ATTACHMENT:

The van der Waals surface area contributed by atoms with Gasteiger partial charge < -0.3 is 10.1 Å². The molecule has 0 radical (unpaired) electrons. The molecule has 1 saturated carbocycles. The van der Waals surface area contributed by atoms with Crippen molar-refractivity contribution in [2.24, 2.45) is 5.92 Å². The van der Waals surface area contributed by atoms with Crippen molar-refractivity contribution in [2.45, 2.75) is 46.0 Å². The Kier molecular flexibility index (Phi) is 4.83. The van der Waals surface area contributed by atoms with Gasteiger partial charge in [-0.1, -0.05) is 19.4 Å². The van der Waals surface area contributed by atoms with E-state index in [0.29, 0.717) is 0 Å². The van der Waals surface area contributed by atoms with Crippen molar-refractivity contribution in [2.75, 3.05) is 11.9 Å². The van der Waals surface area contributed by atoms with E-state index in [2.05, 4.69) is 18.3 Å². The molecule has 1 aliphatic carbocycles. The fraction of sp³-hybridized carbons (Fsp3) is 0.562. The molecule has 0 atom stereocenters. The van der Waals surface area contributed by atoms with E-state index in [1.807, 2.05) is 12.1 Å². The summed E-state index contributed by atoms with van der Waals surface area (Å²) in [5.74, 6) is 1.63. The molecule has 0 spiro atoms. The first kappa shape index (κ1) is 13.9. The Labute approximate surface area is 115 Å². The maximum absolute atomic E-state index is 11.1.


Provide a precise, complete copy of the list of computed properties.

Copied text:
The van der Waals surface area contributed by atoms with Gasteiger partial charge < -0.3 is 10.1 Å². The molecule has 0 radical (unpaired) electrons. The molecule has 1 saturated carbocycles. The van der Waals surface area contributed by atoms with Crippen molar-refractivity contribution in [2.24, 2.45) is 5.92 Å². The van der Waals surface area contributed by atoms with Crippen molar-refractivity contribution in [2.45, 2.75) is 46.0 Å². The Kier molecular flexibility index (Phi) is 4.83. The van der Waals surface area contributed by atoms with Gasteiger partial charge in [-0.1, -0.05) is 19.4 Å². The van der Waals surface area contributed by atoms with E-state index in [0.29, 0.717) is 0 Å². The van der Waals surface area contributed by atoms with Crippen molar-refractivity contribution in [2.75, 3.05) is 11.9 Å². The van der Waals surface area contributed by atoms with E-state index in [2.05, 4.69) is 18.3 Å². The molecule has 1 aliphatic carbocycles. The fraction of sp³-hybridized carbons (Fsp3) is 0.562. The molecule has 0 atom stereocenters. The van der Waals surface area contributed by atoms with E-state index in [1.807, 2.05) is 12.1 Å². The summed E-state index contributed by atoms with van der Waals surface area (Å²) in [5.74, 6) is 1.63. The molecule has 0 spiro atoms. The first kappa shape index (κ1) is 13.9. The Labute approximate surface area is 115 Å². The maximum absolute atomic E-state index is 11.1.